Operation Appreciation 2017

Operation Appreciation (Day 5): BIGFOOT® Pilot Dan Runte Shares Experience as Tour Takes Him to New Heights

MCAS IWAKUNI, Japan – With just two days left to experience the 2017 Operation Appreciation tour, the group of Motorsports champions was eager to get to MCAS Iwakuni so that they could tour the facility and meet as many members of our Armed Forces as possible.

Marine Corps Air Station Iwakuni is located in the Nishiki River delta and mainly houses the U.S. Marine Corps but is also home base for some members of the Navy, Air Force, and Japan Maritime Self-Defense Force.

Summit Racing BIGFOOT® 4×4 Monster Truck driver Dan Runte walked us through the day’s festivities.

“Today we started at the air traffic control tower, and that was something I’d never experienced before. There is so much more to it than just planes going in and planes going out – they don’t just control the air strip; those guys up there control the whole air field. The tower at Iwakuni is the tallest that the military has in Japan, and it’s 214 feet tall. That was neat, and then they let us go out on the catwalk just below the main tower and take some pictures and watch planes take off and come in. One of the planes that was taking off was a Japanese sea plane that they go do rescue with, and that was something to see.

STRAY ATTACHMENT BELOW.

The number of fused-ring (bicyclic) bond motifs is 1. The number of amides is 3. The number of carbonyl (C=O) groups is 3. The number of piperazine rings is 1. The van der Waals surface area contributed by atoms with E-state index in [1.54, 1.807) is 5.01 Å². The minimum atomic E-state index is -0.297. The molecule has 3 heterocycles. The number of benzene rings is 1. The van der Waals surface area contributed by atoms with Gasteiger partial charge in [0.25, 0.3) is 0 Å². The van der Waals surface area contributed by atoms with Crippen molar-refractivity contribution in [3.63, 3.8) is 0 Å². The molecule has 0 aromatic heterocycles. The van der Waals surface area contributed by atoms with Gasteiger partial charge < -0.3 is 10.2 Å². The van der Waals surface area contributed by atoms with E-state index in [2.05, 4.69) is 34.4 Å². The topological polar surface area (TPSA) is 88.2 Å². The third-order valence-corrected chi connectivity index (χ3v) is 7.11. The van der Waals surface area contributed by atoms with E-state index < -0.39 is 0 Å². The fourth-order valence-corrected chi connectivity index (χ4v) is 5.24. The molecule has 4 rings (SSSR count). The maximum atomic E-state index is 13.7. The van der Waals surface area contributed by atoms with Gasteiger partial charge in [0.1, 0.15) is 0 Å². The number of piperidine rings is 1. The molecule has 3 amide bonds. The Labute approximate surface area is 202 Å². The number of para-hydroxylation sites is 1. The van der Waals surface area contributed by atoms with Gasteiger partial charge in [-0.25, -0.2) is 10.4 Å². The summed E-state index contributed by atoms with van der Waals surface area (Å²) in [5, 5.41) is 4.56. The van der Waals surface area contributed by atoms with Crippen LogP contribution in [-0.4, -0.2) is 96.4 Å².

The whole day was a new experience for all of us, and I have to thank those guys up in the tower for letting us come up and see how they do things. There is a lot that goes into controlling the air space, and there is only one runway here, so I can’t imagine what it would be like with five or six. It really makes you think about the responsibility they have and how important it is to get it right.

After we left the air traffic control tower, we stopped at the single marine lounge. That’s a place where unaccompanied military members can go to hang out, socialize, and spend some time when they aren’t on duty. This base here has a lot of families, so the lounge wasn’t as popular as it might be at other bases, but there were some guys in there that we had the opportunity to shake hands with and thank for their service. As always everyone was really nice, and it was good to see that even if you don’t have your family at these bases over here, you still have things in common with other guys or girls stationed here.

Next we went to the fire department on base and they took us for a ride onto the flightline in a state-of-the-art Japanese fire truck. They let Eddie [Krawiec] spray the water, and it was pretty incredible to learn about this thing – the main line coming out of the front on full throttle with full water pressure goes through 500 gallons a minute. If there is an issue, they can seriously pump some water. It only carries 10,000 liters of water, though, and you could empty the tank pretty quickly at that rate, so they did let us know that they connect to water as soon as possible when they go out.